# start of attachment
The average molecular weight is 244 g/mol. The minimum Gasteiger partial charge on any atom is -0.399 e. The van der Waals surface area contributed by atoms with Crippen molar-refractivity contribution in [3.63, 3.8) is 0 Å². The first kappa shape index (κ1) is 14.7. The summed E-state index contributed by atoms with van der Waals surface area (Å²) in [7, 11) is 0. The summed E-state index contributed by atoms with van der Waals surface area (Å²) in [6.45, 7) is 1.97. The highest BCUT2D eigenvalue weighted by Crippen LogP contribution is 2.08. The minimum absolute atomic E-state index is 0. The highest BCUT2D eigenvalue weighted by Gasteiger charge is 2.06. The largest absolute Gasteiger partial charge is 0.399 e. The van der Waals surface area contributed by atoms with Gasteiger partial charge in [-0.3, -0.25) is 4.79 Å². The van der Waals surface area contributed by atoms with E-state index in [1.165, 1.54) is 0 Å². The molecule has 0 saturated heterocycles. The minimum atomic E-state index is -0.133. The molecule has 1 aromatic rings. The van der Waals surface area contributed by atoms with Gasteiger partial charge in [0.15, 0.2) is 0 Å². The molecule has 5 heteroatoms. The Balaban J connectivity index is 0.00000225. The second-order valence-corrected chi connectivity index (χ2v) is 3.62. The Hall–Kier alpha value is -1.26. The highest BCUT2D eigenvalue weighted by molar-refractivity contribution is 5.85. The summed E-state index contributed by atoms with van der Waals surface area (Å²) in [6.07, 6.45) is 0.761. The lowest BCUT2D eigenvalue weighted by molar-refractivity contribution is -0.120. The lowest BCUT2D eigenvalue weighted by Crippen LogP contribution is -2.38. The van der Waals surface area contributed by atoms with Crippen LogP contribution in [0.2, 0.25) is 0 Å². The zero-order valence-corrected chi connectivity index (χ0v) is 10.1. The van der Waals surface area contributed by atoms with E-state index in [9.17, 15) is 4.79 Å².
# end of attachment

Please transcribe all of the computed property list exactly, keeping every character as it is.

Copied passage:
The average molecular weight is 244 g/mol. The minimum Gasteiger partial charge on any atom is -0.399 e. The van der Waals surface area contributed by atoms with Crippen molar-refractivity contribution in [3.63, 3.8) is 0 Å². The first kappa shape index (κ1) is 14.7. The summed E-state index contributed by atoms with van der Waals surface area (Å²) in [7, 11) is 0. The summed E-state index contributed by atoms with van der Waals surface area (Å²) in [6.45, 7) is 1.97. The highest BCUT2D eigenvalue weighted by Crippen LogP contribution is 2.08. The minimum absolute atomic E-state index is 0. The highest BCUT2D eigenvalue weighted by Gasteiger charge is 2.06. The largest absolute Gasteiger partial charge is 0.399 e. The van der Waals surface area contributed by atoms with Gasteiger partial charge in [-0.3, -0.25) is 4.79 Å². The van der Waals surface area contributed by atoms with E-state index in [1.165, 1.54) is 0 Å². The molecule has 0 saturated heterocycles. The minimum atomic E-state index is -0.133. The molecule has 1 aromatic rings. The van der Waals surface area contributed by atoms with Gasteiger partial charge in [0.15, 0.2) is 0 Å². The molecule has 5 heteroatoms. The Balaban J connectivity index is 0.00000225. The second-order valence-corrected chi connectivity index (χ2v) is 3.62. The Hall–Kier alpha value is -1.26. The highest BCUT2D eigenvalue weighted by molar-refractivity contribution is 5.85. The summed E-state index contributed by atoms with van der Waals surface area (Å²) in [6.07, 6.45) is 0.761. The lowest BCUT2D eigenvalue weighted by molar-refractivity contribution is -0.120. The lowest BCUT2D eigenvalue weighted by Crippen LogP contribution is -2.38. The van der Waals surface area contributed by atoms with Crippen LogP contribution in [0.2, 0.25) is 0 Å². The zero-order valence-corrected chi connectivity index (χ0v) is 10.1. The van der Waals surface area contributed by atoms with E-state index in [9.17, 15) is 4.79 Å².